That Other Tea Party: The First Organized Women’s Political Protest in America
Most everybody knows about the Boston Tea Party, but there was a lesser-known tea party in North Carolina that was every bit as significant. In fact, it was the first organized women’s political protest in America.
On Oct. 25. 1774, 51 women organized by Penelope Barker signed a statement of protest resolving to boycott British tea and other products. This became known as the Edenton Tea Party.
This is another example of the spirit of resistance that swept through the colonies as the British tried to assert more and more control.
Colonists began resisting British overreach long before 1776 when Parliament passed the Stamp Act in 1765.
As historian Dave Benner explained in his article on the Stamp Act, the standard American position held that the act violated the bounds of the British constitutional system. Objecting to the notion that Parliament was supreme, and could pass and impose whatever binding legislation it wished upon the colonies, the colonies instead adopted the rigid stance that colonists could only be taxed by their local assemblies. They claimed this principle stretched all the way back to 1215 and the Magna Carta.
Resistance ramped up in early 1774 after the British Parliament passed a series of acts together known as the “Coercive Acts” to punish the colonies — particularly Massachusetts — after the Boston Tea Party. These included the Boston Port Act closing the Boston Port, the Massachusetts Government Act stripping virtually all authority from the colonial government, the Administration of Justice Act stripping authority from local courts and authorizing trials to be held in Great Britain instead of Massachusetts, and the Quartering Act allowing British troops to take over private buildings.
In the wake of the coercive acts, local bodies throughout the colonies passed resolutions condemning British actions and calling for direct action to resist. For instance, on June 5, 1774, the Boston committee of correspondence approved and published the “Solemn League and Covenant,” an agreement to boycott British goods. This ultimately led to the First Continental Congress adopting the Continental Association, putting boycott resolutions into effect by establishing a formal agreement between the 12 colonies represented in the Congress. (Georgia did not send delegates.)
Leading up to the meeting of the Continental Congress, North Carolina convened its First Provincial Congres in August 1774. The body passed resolutions condemning the British acts and calling for a boycott of British goods. The North Carolina Provincial Congress also elected delegates to attend the First Continental Congress.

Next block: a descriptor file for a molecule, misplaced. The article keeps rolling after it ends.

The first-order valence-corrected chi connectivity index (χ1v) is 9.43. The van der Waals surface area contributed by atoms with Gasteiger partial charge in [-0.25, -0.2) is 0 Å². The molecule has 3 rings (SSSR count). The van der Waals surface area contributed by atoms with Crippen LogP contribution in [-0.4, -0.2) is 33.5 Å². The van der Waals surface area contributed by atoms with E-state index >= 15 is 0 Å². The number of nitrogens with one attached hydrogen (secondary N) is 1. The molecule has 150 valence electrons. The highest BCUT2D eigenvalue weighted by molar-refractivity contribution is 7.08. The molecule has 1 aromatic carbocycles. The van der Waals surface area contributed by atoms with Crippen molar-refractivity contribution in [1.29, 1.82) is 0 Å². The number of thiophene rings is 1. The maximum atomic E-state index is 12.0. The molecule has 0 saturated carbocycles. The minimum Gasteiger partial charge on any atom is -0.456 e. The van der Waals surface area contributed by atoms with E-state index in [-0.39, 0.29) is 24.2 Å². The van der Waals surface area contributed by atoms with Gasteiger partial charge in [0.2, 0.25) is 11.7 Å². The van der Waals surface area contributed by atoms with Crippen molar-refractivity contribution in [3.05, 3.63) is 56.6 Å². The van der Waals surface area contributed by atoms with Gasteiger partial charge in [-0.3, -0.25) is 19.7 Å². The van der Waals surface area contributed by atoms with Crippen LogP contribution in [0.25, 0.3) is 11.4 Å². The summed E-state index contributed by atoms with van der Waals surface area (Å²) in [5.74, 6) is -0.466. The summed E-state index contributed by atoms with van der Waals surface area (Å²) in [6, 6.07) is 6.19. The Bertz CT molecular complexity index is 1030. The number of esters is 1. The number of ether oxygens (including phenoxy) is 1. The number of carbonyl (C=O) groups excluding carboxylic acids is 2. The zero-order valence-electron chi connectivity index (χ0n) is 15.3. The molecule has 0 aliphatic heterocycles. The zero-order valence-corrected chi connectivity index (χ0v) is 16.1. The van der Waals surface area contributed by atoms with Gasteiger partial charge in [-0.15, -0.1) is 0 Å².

Penelope Barker was a wealthy widow who was managing her second husband’s plantation while he was in England. After the First Provincial Congress, Barker formed a group of women known as the Edenton Ladies Patriotic Guild. Legend has it that the group met in the home of Elizabeth King, the wife of an Edenton merchant and that they drafted the resolution during this gathering. But historians doubt this story. King’s house was too small to hold such a large gathering, and the wording of the resolution doesn’t indicate was ever a formal meeting. It’s more likely the resolution circulated throughout town like a petition.
Regardless, on October 25, 1774, they signed the following resolution.
“As we cannot be indifferent on any occasion that appears nearly to affect the peace and happiness of our country, and as it has been thought necessary, for the public good, to enter intoby a meeting of Members deputed from the whole Province, it is , to do every thing as far as lies in our power to testify our sincere adherence to the same; and we do therefore accordingly subscribe this paper, as a witness of our fixed intention and solemn determination to do so.”
The resolution clearly refers to the boycott of British goods, including tea, called for by the North Carolina Provincial Congres.
On Nov. 3, the Virginia Gazette published the resolution, and it was reprinted in other papers throughout the colony.
The women also fired off a letter to London with a copy of the resolution.
“The Provincial Deputies of North Carolina having resolved not to drink any more tea, nor wear any more British cloth, &c. many ladies of this Province have determined to give a memorable proof of their patriotism, and have accordingly entered into the following honourable and spirited association. I send it to you, to shew your fair countrywomen, how zealously and faithfully American ladies follow the laudable example of their husbands, and what opposition your Ministers may expect to receive from a people thus firmly united against them.”
The letter closed by warning the British of “what opposition you Ministers may expect to receive from a people thus firmly united against them.”
This caught the attention of the Morning Chronicle, and London Advertiser. On Jan. 16, 1775, the paper ran an unflattering caricature of the women. This only served to draw even more attention to their cause.
The paper summarized the petition and letter as a radical stance against the British acts.
“We the Ladyes of Edenton, do hereby solemnly engage not to conform to ye pernicious Custom of Drinking Tea, or that we, the aforesaid Ladyes, will not promote ye wear of any manufacture from England, until such time that all Acts which tend to enslave this our Native Country shall be repealed.”
The resolutions motivated other women throughout the colonies to take action. Many joined in the tea boycott, increasing its reach and effectiveness. Southern women also began to dance in ballgowns made from homespun fabric. This spurred what became known as the “homespun movement.”
The Edenton Tea Party is another example of how resolutions led to action and resistance in the years leading up to the American Revolution.